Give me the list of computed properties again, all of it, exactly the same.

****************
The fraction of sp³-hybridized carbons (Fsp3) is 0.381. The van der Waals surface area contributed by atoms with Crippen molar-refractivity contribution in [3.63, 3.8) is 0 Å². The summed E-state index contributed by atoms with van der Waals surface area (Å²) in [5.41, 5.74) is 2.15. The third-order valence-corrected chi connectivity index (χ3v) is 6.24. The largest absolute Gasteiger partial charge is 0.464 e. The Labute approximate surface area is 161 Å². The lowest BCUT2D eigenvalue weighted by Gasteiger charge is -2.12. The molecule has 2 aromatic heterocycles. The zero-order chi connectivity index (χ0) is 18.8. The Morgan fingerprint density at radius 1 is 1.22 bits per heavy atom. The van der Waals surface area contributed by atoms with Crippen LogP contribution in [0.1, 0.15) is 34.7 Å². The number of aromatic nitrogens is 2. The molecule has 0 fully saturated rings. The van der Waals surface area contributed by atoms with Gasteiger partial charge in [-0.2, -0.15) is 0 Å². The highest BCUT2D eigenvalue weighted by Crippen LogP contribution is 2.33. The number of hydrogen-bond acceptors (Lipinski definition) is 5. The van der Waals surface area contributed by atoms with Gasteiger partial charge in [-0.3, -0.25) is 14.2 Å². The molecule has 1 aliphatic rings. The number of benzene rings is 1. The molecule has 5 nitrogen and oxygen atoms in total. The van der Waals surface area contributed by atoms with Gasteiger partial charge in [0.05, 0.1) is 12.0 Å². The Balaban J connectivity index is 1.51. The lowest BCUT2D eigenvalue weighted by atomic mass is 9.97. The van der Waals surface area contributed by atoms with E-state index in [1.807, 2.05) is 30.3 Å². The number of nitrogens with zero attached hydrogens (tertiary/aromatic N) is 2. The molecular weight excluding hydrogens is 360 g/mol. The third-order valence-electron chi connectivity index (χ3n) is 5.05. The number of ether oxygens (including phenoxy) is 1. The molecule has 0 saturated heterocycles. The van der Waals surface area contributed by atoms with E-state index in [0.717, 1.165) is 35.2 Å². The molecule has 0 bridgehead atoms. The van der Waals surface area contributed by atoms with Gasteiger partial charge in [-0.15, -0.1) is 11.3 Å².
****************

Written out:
The fraction of sp³-hybridized carbons (Fsp3) is 0.381. The van der Waals surface area contributed by atoms with Crippen molar-refractivity contribution in [3.63, 3.8) is 0 Å². The summed E-state index contributed by atoms with van der Waals surface area (Å²) in [5.41, 5.74) is 2.15. The third-order valence-corrected chi connectivity index (χ3v) is 6.24. The largest absolute Gasteiger partial charge is 0.464 e. The Labute approximate surface area is 161 Å². The lowest BCUT2D eigenvalue weighted by Gasteiger charge is -2.12. The molecule has 2 aromatic heterocycles. The zero-order chi connectivity index (χ0) is 18.8. The Morgan fingerprint density at radius 1 is 1.22 bits per heavy atom. The van der Waals surface area contributed by atoms with Crippen LogP contribution in [0.1, 0.15) is 34.7 Å². The number of aromatic nitrogens is 2. The molecule has 0 fully saturated rings. The van der Waals surface area contributed by atoms with Gasteiger partial charge in [-0.2, -0.15) is 0 Å². The highest BCUT2D eigenvalue weighted by Crippen LogP contribution is 2.33. The number of hydrogen-bond acceptors (Lipinski definition) is 5. The van der Waals surface area contributed by atoms with Gasteiger partial charge in [-0.3, -0.25) is 14.2 Å². The molecule has 1 aliphatic rings. The number of benzene rings is 1. The molecule has 5 nitrogen and oxygen atoms in total. The van der Waals surface area contributed by atoms with Gasteiger partial charge in [0.05, 0.1) is 12.0 Å². The Balaban J connectivity index is 1.51. The lowest BCUT2D eigenvalue weighted by atomic mass is 9.97. The van der Waals surface area contributed by atoms with E-state index in [1.807, 2.05) is 30.3 Å². The number of nitrogens with zero attached hydrogens (tertiary/aromatic N) is 2. The molecular weight excluding hydrogens is 360 g/mol. The third-order valence-electron chi connectivity index (χ3n) is 5.05. The number of ether oxygens (including phenoxy) is 1. The molecule has 0 saturated heterocycles. The van der Waals surface area contributed by atoms with E-state index in [0.717, 1.165) is 35.2 Å². The molecule has 0 bridgehead atoms. The van der Waals surface area contributed by atoms with Gasteiger partial charge in [-0.15, -0.1) is 11.3 Å².